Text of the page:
It was announced that on the next to the last day, that the Chautauqua had a deficit of $1,200 and it was put to a vote whether or not they should incur additional expenses. All the season ticket holders voted to omit Sam Jones, who was to be a speaker at political days after the national convention was over. On Sunday, the Rev. G. L. McNutt called on the people to help out C. W Meneley in the deficit still remaining and make the Chautauqua a permanent thing. McNutt demanded help from those who held complimentary tickets, praising Menelsy's efforts while admitting management mistakes. It seems that the politics were one-sided. By the end of the Sunday service, an additional $500 had been raised. Meneley continued as general manager of the Twin City Chautauqua Assembly for a number of years.

In 1897, the platform manager was the Hon. M. L. Daggy of Greencastle, Indiana. The 1897 Twin City Chautauqua ran August 6-15 in Crystal Lake Park.

The 1897 program included Miss Jane Addams of the famed Hull
House of Chicago, under the auspices of the Confederation of Women's Clubs. An address was given by Booker T. Washington, of Tuskegee, Alabama, on "Solving the Negro Problem in the Black Belt of the South."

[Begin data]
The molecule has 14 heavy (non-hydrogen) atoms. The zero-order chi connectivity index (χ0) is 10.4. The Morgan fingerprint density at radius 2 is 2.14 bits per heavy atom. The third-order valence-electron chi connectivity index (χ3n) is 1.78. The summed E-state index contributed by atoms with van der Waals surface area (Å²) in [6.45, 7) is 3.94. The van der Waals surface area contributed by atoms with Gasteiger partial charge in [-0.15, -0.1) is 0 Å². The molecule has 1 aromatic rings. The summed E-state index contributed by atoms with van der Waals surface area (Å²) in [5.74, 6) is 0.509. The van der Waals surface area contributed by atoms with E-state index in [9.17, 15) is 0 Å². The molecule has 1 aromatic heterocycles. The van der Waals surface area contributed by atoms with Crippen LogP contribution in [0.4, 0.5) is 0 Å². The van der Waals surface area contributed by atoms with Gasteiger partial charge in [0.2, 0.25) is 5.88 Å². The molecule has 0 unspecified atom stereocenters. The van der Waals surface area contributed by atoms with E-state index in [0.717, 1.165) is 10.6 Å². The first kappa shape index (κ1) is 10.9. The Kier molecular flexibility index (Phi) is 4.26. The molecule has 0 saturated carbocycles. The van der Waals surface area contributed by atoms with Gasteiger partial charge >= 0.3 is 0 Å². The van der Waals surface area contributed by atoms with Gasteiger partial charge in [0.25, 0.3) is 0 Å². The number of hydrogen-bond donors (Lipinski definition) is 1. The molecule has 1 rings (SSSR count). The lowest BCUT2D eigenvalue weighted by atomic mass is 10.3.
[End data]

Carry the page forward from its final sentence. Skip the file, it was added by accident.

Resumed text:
Perhaps one of the great sights was a procession of 1,000 wheelmen (bikes) from Champaign to Urbana, led by the Knights of Pythias Band of Champaign. The Diamond Medal Contest under the auspices of the W. C. T. U. was conducted by Mrs. Mary E. Kuhl of Champaign. This contest was held on Women's Day at the Chautauqua.

Following is a representative sample of speakers, singers and bands that participated in the Twin City Chautauqua:

-The Famous Slayton Tennessee Jubilee Singers
-Dr. and Rev. L. C. Bentley of Williamsport. Indiana
-John G. Woolley, Subject, "An Apostle of Temperance"
-Mrs. Ella Stewart, Subject, "Why Women Want the Ballot?"
-Dr. Eugene May, Subject, "Yellowstone Park"
-W. H. Dana, Subject, "In Arctic Waters"ยท
-F. R. Roberson, Stereopticon lecture, "Norway"
-Twin City Chorus
-Twin City Symphony Orchestra
-The Meneley Trio
-Dunbar Male Quartet and Bell Ringers
-Miss Helen Keller, Address, "Happiness"
-William Jennings Bryan, Lecture, "Travel to the Did World"
-Dr. Frederick A. Cook, Lecture. "Fist Man to Have Reached the North Pole"

Over the years of the Twin City Chautauqua, William Jennings Bryan and Dr. Frederick A. Cook drew the largest crowds - an estimated 7,000 to 9,000 people.